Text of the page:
Server Fault is a question and answer site for system and network administrators. Join them; it only takes a minute:

Sign up
Here's how it works:
  1. Anybody can ask a question
  2. Anybody can answer
  3. The best answers are voted up and rise to the top

I'm managing my very small office server with windows server 2008. since I have only one server, and the user group is really small. I made the first hdd into 2 partitions. one (C:) for windows and Active directory, another (D:) for tomcat and database.

I'm doing incremental back C: and D: daily to hdd2 (E:) using windows server backup. is it enough to let me do fully restore my server in case of disaster? I ask this because I have read there is also a system state backup, and I also have to do that periodically in order to get AD back?

isn't it with incremental/full backup I can do full bare-metal recovery?

share|improve this question

Doing just an incremental backup of your domain controller will not be enough. You will want to take the time to read the following TechNet articles to understand how Active Directory backup and restore works.

While the idea of using those older versions of Windows Server may seem laughable, the articles still contain some helpful concepts about how the backups work and some best practices for implementing them.

The next problem that you need to address is the fact that you are saving backups to a local disk. If your server ever dies, if the office ever experiences fire or water damage, or if someone decides to steal your server--your backup is useless.

At the very least, you will want to save backups to a series of external drives that are rotated and taken off-site each day. This will save you if anything ever happens to the office and you actually need to restore data. Another option that you could consider is using a cloud storage provider, such as Jungledisk or Amazon to host your backups, although these options may be less ideal for a domain controller.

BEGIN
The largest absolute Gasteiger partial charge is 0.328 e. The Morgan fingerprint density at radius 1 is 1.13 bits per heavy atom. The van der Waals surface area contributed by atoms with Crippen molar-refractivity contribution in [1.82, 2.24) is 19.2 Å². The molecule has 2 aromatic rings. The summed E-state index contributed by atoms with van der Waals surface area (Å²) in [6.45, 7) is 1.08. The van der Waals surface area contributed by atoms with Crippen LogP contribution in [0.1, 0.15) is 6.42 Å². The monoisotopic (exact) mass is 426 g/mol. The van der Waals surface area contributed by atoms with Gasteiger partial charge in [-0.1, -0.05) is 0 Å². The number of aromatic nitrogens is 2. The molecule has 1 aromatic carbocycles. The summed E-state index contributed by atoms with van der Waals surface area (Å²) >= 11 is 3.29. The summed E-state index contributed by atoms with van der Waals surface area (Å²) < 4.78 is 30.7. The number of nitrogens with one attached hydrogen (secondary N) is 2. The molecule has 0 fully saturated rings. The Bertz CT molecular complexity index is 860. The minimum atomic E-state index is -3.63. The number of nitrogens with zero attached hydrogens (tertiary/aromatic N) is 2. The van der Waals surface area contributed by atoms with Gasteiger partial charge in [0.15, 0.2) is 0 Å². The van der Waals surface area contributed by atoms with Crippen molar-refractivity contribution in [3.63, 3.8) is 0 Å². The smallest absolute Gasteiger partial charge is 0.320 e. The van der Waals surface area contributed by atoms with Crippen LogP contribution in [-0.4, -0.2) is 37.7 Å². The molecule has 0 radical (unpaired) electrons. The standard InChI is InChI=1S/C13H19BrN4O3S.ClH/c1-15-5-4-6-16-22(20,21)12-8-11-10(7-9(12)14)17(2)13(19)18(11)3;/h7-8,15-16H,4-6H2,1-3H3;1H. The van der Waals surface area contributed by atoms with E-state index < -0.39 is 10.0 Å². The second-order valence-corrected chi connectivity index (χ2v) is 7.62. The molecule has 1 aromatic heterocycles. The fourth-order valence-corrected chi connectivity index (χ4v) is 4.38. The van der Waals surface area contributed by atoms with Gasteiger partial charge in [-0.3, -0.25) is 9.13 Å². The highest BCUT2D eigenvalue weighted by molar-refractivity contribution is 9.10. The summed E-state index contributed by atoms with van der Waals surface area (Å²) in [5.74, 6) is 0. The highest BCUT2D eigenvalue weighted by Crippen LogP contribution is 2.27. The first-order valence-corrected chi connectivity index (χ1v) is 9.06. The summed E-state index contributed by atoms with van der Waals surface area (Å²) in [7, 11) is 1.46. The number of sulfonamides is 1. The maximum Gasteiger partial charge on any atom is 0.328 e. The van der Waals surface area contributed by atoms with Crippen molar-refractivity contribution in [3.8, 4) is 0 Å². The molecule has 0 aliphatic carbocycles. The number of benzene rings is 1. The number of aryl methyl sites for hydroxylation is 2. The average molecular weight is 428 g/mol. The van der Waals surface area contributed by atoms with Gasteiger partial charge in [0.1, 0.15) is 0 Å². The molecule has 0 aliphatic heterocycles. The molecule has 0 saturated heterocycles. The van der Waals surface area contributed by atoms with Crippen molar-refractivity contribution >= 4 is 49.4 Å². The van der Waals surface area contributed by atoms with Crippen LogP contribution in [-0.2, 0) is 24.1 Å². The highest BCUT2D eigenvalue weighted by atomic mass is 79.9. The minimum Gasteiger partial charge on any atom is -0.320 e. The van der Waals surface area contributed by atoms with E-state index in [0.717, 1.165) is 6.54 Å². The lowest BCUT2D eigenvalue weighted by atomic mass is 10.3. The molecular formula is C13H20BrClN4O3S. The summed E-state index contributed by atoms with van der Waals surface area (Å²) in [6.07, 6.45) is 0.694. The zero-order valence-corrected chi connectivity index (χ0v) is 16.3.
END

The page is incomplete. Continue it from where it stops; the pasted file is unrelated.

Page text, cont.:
Finally--find a way to test that your backups actually work! I heard a story recently from a guy who was doing everything right: he was backing up to tape on a nightly basis, rotating each night's tape, and keeping the nightly backups in his safe at home. He was covered, and confidently reached for his backup tape on the day that disaster finally struck. That was the day that he realized (too late) that his safe used a magnetic lock on its door, which was erasing the tapes every time he put them in!

Good luck. :)

share|improve this answer

No, System State backups are always full backups. If you do not perform this daily, you could lose all of the changes since the previous system state backup, including any Active Directory changes (passwords, new/changed accounts, etc).

share|improve this answer
Just to clarify, System States are not the same as "full server" backups, but they are "full backups" in the sense that they are not done incrementally. – SturdyErde Nov 9 '12 at 10:45

A System State is critical in order to restore a full system.

I'd suggest choosing a Full Server backup, and deselecting E: - or better, backup to an external server/device instead.

share|improve this answer
but the first "incremental backup" is actually a full backup isn't it? do I still need a system state backup? – Kossel Oct 30 '12 at 23:02

Your Answer


By posting your answer, you agree to the privacy policy and terms of service.

Not the answer you're looking for? Browse other questions tagged or ask your own question.